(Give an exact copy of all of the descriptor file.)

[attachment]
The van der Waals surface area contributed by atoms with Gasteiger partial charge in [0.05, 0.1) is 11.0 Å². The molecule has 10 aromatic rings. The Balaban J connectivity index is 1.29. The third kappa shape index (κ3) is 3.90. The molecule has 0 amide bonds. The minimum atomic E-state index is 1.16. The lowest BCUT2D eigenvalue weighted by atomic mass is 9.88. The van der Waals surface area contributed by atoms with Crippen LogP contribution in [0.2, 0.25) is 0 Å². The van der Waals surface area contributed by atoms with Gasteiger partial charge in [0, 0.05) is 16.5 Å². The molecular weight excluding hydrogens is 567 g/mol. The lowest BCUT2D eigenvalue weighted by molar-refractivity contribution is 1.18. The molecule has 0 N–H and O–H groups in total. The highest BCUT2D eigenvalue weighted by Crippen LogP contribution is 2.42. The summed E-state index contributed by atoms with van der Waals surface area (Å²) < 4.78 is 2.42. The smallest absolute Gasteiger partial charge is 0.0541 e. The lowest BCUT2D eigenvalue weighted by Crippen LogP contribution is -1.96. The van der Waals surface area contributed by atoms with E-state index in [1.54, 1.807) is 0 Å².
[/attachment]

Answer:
The van der Waals surface area contributed by atoms with Gasteiger partial charge in [0.05, 0.1) is 11.0 Å². The molecule has 10 aromatic rings. The Balaban J connectivity index is 1.29. The third kappa shape index (κ3) is 3.90. The molecule has 0 amide bonds. The minimum atomic E-state index is 1.16. The lowest BCUT2D eigenvalue weighted by atomic mass is 9.88. The van der Waals surface area contributed by atoms with Crippen LogP contribution in [0.2, 0.25) is 0 Å². The van der Waals surface area contributed by atoms with Gasteiger partial charge in [0, 0.05) is 16.5 Å². The molecular weight excluding hydrogens is 567 g/mol. The lowest BCUT2D eigenvalue weighted by molar-refractivity contribution is 1.18. The molecule has 0 N–H and O–H groups in total. The highest BCUT2D eigenvalue weighted by Crippen LogP contribution is 2.42. The summed E-state index contributed by atoms with van der Waals surface area (Å²) < 4.78 is 2.42. The smallest absolute Gasteiger partial charge is 0.0541 e. The lowest BCUT2D eigenvalue weighted by Crippen LogP contribution is -1.96. The van der Waals surface area contributed by atoms with E-state index in [1.54, 1.807) is 0 Å².